In the industry, this is a concept that has already been talked about quite a bit. In fact, a common mantra heard at AMIA conventions is the oft recited, "Any physician who can be replaced by a computer should be."
Unfortunately, that is MUCH easier said than done. And while clinical decision support systems exist to help physicians with their patient diagnosis, every physician uses them as a guideline, and not as an absolute reference or comprehensive source of information. Experience is heavily valued, which is why every physician has 7+ years of postgraduate education and working in the field.
You are considering the wrong criteria in getting a degree. You should instead be asking yourself, "What would I enjoy doing more?" The passion in doing what you enjoy is the best way to maximize your earning potential. You will enjoy going to work everyday, you will be excited to take on and complete diverse projects, and your passion and drive will be obvious to anyone who is around you. People will interpret this as a hardworking ethic at the company , and/or love of the company you work at which will in turn translate in to a higher income.
So if you are interested in setting policy, go for your MBA. If you are interested in applying computer technology to the business setting, go for the MS in IT degree. If you are interested in programming, and the creation of computer tools, go for the MS in computer science. However, there are many fields of study that you did not mention that may be of interest as well, everything from software engineering (specialization in writing software), to computer engineering (designing specialized computing devices), to HCI (how people interact with computers), to the numerous sub specialties of informatics (I'm personally studying health informatics, and the creation of unique tools to better health care and help clinicians be safer and more effective).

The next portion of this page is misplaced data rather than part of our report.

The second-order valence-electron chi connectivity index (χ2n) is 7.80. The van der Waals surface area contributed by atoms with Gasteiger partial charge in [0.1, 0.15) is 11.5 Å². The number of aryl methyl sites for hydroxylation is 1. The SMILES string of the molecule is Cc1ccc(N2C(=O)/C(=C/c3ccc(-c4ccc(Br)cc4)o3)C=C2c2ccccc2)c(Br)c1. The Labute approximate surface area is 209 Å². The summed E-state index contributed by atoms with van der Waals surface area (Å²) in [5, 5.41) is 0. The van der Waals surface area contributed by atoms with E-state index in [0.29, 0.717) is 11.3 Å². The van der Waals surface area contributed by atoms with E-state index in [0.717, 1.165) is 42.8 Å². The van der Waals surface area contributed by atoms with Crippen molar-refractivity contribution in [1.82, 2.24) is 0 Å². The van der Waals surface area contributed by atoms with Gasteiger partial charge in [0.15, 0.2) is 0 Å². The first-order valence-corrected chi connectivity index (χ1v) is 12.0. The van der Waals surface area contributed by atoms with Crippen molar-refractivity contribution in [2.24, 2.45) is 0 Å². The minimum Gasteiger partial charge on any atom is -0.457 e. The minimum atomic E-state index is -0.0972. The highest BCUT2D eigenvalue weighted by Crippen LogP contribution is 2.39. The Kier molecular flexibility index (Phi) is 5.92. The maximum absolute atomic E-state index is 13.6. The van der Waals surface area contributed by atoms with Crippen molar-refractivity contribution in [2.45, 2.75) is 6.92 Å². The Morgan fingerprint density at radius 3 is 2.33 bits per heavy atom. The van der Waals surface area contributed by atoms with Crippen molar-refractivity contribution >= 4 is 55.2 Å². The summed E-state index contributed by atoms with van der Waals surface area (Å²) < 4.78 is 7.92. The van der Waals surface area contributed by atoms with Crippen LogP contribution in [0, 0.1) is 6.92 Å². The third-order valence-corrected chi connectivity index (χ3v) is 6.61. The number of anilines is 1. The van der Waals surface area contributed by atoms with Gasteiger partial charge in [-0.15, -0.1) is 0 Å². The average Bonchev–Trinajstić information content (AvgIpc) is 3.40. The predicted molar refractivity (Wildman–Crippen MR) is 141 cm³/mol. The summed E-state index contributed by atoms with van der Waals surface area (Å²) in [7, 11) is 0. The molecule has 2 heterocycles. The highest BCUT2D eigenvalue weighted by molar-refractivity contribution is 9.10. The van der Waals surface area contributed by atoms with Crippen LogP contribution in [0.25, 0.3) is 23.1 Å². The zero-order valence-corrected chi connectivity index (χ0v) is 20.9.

Sounds like you need to do more research into what you want to do for the rest of your life, and change the criteria basis for which you are basing this decision.
Exactly, make the hint button inaccessible for several seconds after a move has been made, justifying it by saying they haven't tried long enough to try figure out the next move. Imagine if you were sitting next to the player, what kinds of hints would you give them, and how often?
Developers should respond to the requests of their users, however, those requests should be tempered be the social aspect of user (player) interaction with the software (game).
What is now proved was once only imagin'd. -- William Blake